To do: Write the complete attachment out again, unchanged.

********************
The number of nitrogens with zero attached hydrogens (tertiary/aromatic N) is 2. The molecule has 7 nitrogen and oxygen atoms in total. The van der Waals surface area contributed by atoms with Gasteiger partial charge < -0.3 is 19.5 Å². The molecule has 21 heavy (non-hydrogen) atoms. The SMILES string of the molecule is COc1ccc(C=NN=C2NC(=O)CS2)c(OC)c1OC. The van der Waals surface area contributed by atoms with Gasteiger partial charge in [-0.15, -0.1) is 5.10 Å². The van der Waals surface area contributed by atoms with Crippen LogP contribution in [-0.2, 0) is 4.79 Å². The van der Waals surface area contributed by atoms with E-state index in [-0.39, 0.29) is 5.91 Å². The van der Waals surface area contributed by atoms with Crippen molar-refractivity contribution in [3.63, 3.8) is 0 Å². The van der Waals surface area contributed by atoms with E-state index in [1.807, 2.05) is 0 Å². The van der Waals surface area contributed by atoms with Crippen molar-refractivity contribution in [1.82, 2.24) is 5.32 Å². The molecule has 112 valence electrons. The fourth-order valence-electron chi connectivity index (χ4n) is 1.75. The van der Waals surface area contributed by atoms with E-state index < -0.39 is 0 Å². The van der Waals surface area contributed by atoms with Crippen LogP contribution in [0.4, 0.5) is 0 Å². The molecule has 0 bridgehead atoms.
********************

The number of nitrogens with zero attached hydrogens (tertiary/aromatic N) is 2. The molecule has 7 nitrogen and oxygen atoms in total. The van der Waals surface area contributed by atoms with Gasteiger partial charge < -0.3 is 19.5 Å². The molecule has 21 heavy (non-hydrogen) atoms. The SMILES string of the molecule is COc1ccc(C=NN=C2NC(=O)CS2)c(OC)c1OC. The van der Waals surface area contributed by atoms with Gasteiger partial charge in [-0.15, -0.1) is 5.10 Å². The van der Waals surface area contributed by atoms with Crippen LogP contribution in [-0.2, 0) is 4.79 Å². The van der Waals surface area contributed by atoms with E-state index in [-0.39, 0.29) is 5.91 Å². The van der Waals surface area contributed by atoms with Crippen molar-refractivity contribution in [3.63, 3.8) is 0 Å². The van der Waals surface area contributed by atoms with E-state index in [1.807, 2.05) is 0 Å². The van der Waals surface area contributed by atoms with Crippen molar-refractivity contribution in [1.82, 2.24) is 5.32 Å². The molecule has 112 valence electrons. The fourth-order valence-electron chi connectivity index (χ4n) is 1.75. The van der Waals surface area contributed by atoms with E-state index < -0.39 is 0 Å². The van der Waals surface area contributed by atoms with Crippen LogP contribution in [0.4, 0.5) is 0 Å². The molecule has 0 bridgehead atoms.